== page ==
Which leads us to the social context. Business ethics and moral standards in commerce and trade have been badly eroded. Corruption, from petty bribery to wholesale enslavement of the regulator or state, became commonplace. Truthfulness and trust are increasingly scarce in politics and business. Concern for one's reputation no longer checks the use of lies as a policy instrument. One effect of this erosion of social capital is that citizens and markets have stopped believing that governments will commit themselves to any course of action that involves present or future pain.

What does this mean for the response to the current crisis? In my view, fiscal measures will not work because there is now insufficient belief, given how big the stimuli are going to have to be to make a difference, that measures to repay the sums borrowed in real terms - so ensuring fiscal sustainability - will ever be taken. The only alternatives to tax or spending pain are that the government will either permanently monetise the increased public debt or that it will default on its debt obligations.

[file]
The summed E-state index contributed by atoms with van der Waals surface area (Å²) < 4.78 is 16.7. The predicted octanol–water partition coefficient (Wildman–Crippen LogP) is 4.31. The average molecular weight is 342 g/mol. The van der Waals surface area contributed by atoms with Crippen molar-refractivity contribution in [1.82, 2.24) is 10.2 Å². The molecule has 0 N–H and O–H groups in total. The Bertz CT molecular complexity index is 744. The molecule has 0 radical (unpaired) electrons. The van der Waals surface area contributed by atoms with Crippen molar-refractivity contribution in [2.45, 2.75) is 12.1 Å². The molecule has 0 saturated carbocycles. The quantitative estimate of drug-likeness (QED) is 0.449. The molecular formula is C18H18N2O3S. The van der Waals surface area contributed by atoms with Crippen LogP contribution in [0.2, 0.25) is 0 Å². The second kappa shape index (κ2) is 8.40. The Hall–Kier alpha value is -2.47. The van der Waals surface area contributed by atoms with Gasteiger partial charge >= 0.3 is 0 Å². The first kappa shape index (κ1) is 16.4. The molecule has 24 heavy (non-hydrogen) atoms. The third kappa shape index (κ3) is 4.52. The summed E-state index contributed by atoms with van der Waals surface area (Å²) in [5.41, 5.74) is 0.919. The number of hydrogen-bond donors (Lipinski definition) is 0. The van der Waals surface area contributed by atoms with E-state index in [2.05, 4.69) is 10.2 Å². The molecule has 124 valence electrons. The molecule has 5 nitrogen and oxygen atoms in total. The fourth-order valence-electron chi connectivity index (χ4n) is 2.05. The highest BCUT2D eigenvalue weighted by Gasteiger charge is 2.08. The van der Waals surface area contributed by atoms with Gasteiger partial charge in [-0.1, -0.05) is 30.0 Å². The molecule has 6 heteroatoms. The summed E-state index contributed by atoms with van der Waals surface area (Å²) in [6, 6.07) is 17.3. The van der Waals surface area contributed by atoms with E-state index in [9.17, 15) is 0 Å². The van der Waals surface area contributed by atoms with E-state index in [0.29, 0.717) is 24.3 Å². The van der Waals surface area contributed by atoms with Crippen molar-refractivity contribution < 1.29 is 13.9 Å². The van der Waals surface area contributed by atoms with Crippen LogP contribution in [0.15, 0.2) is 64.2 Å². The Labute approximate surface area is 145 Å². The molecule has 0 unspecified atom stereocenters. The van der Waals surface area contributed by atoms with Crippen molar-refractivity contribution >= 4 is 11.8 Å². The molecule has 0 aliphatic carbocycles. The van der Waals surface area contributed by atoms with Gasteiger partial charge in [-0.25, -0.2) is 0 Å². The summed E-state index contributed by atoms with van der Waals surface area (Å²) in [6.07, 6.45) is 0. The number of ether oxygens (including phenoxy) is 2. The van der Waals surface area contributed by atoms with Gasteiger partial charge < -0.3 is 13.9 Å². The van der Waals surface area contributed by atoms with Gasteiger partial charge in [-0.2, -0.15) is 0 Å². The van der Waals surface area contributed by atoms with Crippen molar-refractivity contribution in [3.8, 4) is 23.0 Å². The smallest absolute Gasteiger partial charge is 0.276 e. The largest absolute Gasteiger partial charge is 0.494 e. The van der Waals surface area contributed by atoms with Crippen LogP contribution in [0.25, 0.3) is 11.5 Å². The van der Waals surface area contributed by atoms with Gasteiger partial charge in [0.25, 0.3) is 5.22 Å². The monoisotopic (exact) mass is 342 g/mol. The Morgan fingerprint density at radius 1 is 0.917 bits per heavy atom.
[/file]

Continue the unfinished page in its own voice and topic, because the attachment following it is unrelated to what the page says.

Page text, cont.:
Either of these expectations would negate the stimulus. Permanent monetisation of the vast deficits anticipated in the US and the UK would be highly inflationary. It would raise long-term interest rates and lead to inflation risk premia on public and private debt instruments too. Defaulting on debt would add default risk premia to sovereign interest rates and stifle demand. It would put an end to inward investment and lead to severe currency devaluation. Unlike the US, whose dollar is still a world reserve currency, the UK is particularly exposed in this regard, because no one has any reason other than the government's credibility to hold sterling.